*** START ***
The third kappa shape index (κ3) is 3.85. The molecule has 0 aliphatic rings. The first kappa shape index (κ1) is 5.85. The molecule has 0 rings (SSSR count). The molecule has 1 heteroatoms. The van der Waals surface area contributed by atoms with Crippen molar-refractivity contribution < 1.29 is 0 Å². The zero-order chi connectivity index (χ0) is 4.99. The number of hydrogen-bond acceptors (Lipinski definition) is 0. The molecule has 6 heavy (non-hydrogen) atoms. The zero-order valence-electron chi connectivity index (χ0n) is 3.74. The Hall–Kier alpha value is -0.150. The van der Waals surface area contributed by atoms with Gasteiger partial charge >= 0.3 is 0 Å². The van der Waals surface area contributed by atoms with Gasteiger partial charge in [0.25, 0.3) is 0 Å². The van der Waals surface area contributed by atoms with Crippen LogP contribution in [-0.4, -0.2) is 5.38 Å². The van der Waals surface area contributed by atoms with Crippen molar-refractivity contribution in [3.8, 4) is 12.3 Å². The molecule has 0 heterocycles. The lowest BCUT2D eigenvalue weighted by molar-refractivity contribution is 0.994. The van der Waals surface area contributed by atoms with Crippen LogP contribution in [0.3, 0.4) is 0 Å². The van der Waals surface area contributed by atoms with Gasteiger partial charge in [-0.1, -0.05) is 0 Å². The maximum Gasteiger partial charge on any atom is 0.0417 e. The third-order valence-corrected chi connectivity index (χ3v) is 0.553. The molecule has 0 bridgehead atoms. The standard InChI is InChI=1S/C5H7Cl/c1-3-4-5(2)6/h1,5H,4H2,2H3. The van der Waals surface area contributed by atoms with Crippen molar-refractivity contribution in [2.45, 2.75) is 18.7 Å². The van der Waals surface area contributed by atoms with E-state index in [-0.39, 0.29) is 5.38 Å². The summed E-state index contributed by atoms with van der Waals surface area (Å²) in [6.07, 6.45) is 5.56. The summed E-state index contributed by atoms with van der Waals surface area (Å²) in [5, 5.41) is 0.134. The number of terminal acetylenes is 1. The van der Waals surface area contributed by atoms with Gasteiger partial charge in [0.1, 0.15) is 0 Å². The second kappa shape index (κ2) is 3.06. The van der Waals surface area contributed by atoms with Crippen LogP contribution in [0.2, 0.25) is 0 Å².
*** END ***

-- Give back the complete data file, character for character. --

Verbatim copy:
The third kappa shape index (κ3) is 3.85. The molecule has 0 aliphatic rings. The first kappa shape index (κ1) is 5.85. The molecule has 0 rings (SSSR count). The molecule has 1 heteroatoms. The van der Waals surface area contributed by atoms with Crippen molar-refractivity contribution < 1.29 is 0 Å². The zero-order chi connectivity index (χ0) is 4.99. The number of hydrogen-bond acceptors (Lipinski definition) is 0. The molecule has 6 heavy (non-hydrogen) atoms. The zero-order valence-electron chi connectivity index (χ0n) is 3.74. The Hall–Kier alpha value is -0.150. The van der Waals surface area contributed by atoms with Gasteiger partial charge >= 0.3 is 0 Å². The van der Waals surface area contributed by atoms with Gasteiger partial charge in [0.25, 0.3) is 0 Å². The van der Waals surface area contributed by atoms with Crippen LogP contribution in [-0.4, -0.2) is 5.38 Å². The van der Waals surface area contributed by atoms with Crippen molar-refractivity contribution in [3.8, 4) is 12.3 Å². The molecule has 0 heterocycles. The lowest BCUT2D eigenvalue weighted by molar-refractivity contribution is 0.994. The van der Waals surface area contributed by atoms with Crippen LogP contribution in [0.3, 0.4) is 0 Å². The van der Waals surface area contributed by atoms with Gasteiger partial charge in [-0.1, -0.05) is 0 Å². The maximum Gasteiger partial charge on any atom is 0.0417 e. The third-order valence-corrected chi connectivity index (χ3v) is 0.553. The molecule has 0 bridgehead atoms. The standard InChI is InChI=1S/C5H7Cl/c1-3-4-5(2)6/h1,5H,4H2,2H3. The van der Waals surface area contributed by atoms with Crippen molar-refractivity contribution in [2.45, 2.75) is 18.7 Å². The van der Waals surface area contributed by atoms with E-state index in [-0.39, 0.29) is 5.38 Å². The summed E-state index contributed by atoms with van der Waals surface area (Å²) in [6.07, 6.45) is 5.56. The summed E-state index contributed by atoms with van der Waals surface area (Å²) in [5, 5.41) is 0.134. The number of terminal acetylenes is 1. The van der Waals surface area contributed by atoms with Gasteiger partial charge in [0.1, 0.15) is 0 Å². The second kappa shape index (κ2) is 3.06. The van der Waals surface area contributed by atoms with Crippen LogP contribution in [0.2, 0.25) is 0 Å².